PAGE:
This article is sponsored by Hopeworks Camden and was reviewed before publication.
For some, career paths are paved and peppered with signs leading straight to their destination’s door. But for others, the path was never laid at all.
Guiding New Jersey’s youth through untrodden career territory is Hopeworks Camden. The tech education nonprofit trains, and pays, youth ages 17 through 26 to do basic coding and design work with the ultimate goal of placing them in full-time, high-wage jobs.
“Getting into tech is tough for anyone, but especially without the right background” said Annie Rose Webb, the org’s director of web development. “Some of our students are also getting their GED in the process — which we help with — or dealing with housing or food insecurity.”
Webb runs Hopeworks’ web department, one of three social enterprises — cause-driven businesses that reinvest profits into their social or environmental mission — that offer six-month paid internships after completion of a training program. The web internship in particular includes advanced tech training, skill building and instruction in areas they may not have been exposed to yet, such as accessibility, UX principles and browser responsiveness.
With coaching, the internship helps develop essential soft skills that many of the participants weren’t exposed to growing up, like managing conflict in the workplace or communicating professionally with supervisors.
“A lot of our interns never had examples of what professionalism looks like,” Webb said. “Our job is making those expectations clear. For those who haven’t had experience keeping a healthy relationship with an adult, we explain what boundaries look like, what professional relationships look like.”
"Hopeworks is one of the first places I’ve worked where there’s never a flicker of doubt I'm making a difference."
Luis Olivieri, director of the geographic information systems (GIS) business, left a long career as a university researcher and professor to work with the young people at Hopeworks. He works with GIS interns for as long as it takes to prepare them for outside jobs, sometimes up to two years.
“Years ago, I had a teacher that pushed me in the right direction,” said Olivieri. “Now I’m providing the support. I am doing everything possible to get our youth ready to move forward. This isn’t just about earning a paycheck.”
In addition to skills and life-preparedness training, Hopeworks also provides safe and secure housing for working alumni and current interns through its Community Responding in Belief (CRIB) residence — community-style residential living that offers support and accountability. All of Hopeworks’ programs, from its internships to CRIB, are run by employees who have undergone trauma-informed training and are equipped to work with youths who have been exposed to trauma.
“It’s about fundamentally changing the way you speak to people,” Webb said. “You never lower your expectations, but you do change the way in which you introduce concepts and jargon. It’s about being kind.”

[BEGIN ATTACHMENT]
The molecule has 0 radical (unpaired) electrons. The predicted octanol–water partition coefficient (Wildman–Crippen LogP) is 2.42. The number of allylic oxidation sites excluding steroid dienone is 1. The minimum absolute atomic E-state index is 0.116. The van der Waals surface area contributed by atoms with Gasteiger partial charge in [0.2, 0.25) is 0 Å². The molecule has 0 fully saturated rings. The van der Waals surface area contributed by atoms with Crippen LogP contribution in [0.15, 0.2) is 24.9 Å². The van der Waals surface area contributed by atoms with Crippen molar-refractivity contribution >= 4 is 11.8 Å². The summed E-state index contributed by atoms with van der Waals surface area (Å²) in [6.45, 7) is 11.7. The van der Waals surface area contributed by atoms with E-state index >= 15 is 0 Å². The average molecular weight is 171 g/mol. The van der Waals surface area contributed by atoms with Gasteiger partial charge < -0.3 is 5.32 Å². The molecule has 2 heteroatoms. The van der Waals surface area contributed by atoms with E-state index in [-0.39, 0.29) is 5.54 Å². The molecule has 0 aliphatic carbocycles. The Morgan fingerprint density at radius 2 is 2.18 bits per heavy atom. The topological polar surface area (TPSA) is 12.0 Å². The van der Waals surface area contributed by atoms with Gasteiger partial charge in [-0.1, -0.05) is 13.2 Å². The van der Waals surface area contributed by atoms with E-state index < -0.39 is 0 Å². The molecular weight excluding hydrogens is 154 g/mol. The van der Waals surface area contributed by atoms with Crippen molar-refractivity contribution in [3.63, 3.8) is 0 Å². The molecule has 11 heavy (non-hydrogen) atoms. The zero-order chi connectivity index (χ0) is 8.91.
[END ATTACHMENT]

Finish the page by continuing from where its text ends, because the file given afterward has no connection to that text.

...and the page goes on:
Through her work, Webb has found that one silver lining of otherwise dark circumstances can be empathy. Having introduced the concept of accessibility in technology — color contrast for vision-impaired people; clean, intuitive interfaces for the older population — to many over the years, she said the idea isn’t always welcomed with open arms. But that hasn’t been the case with her Hopeworks’ interns.
“What’s nice about working with a team coming from a place where they’ve experienced trauma is that they embrace accessibility immediately,” she said. “They understand why things need to work for everyone; that not everyone is working with the same set of tools. They are very invested in that part.”
For their persistently impactful work, both Webb and Olivieri have been honored on Technical.ly’s RealLIST Engineers lists, in 2019 and 2020, respectively. While neither anticipated the public recognition, they do understand the significance of what they are doing.
“Hopeworks is one of the first places I’ve worked where there’s never a flicker of doubt I’m making a difference,” said Webb. “The way it supports youth, the willingness of our leadership to instantly pivot or change to become more impactful. We’re uniquely staffed with people who are single minded in our mission.”
“We run a very professional business,” said Olivieri. “We teach our interns to behave professionally. We teach them ethics. When they complete the internship, they are ready to work anywhere. When they get out there, they know what to do.”
Interested in guiding our youth toward successful futures, hiring an intern or volunteering your time and skills? Take a look at the many ways to get involved with Hopeworks.-30-
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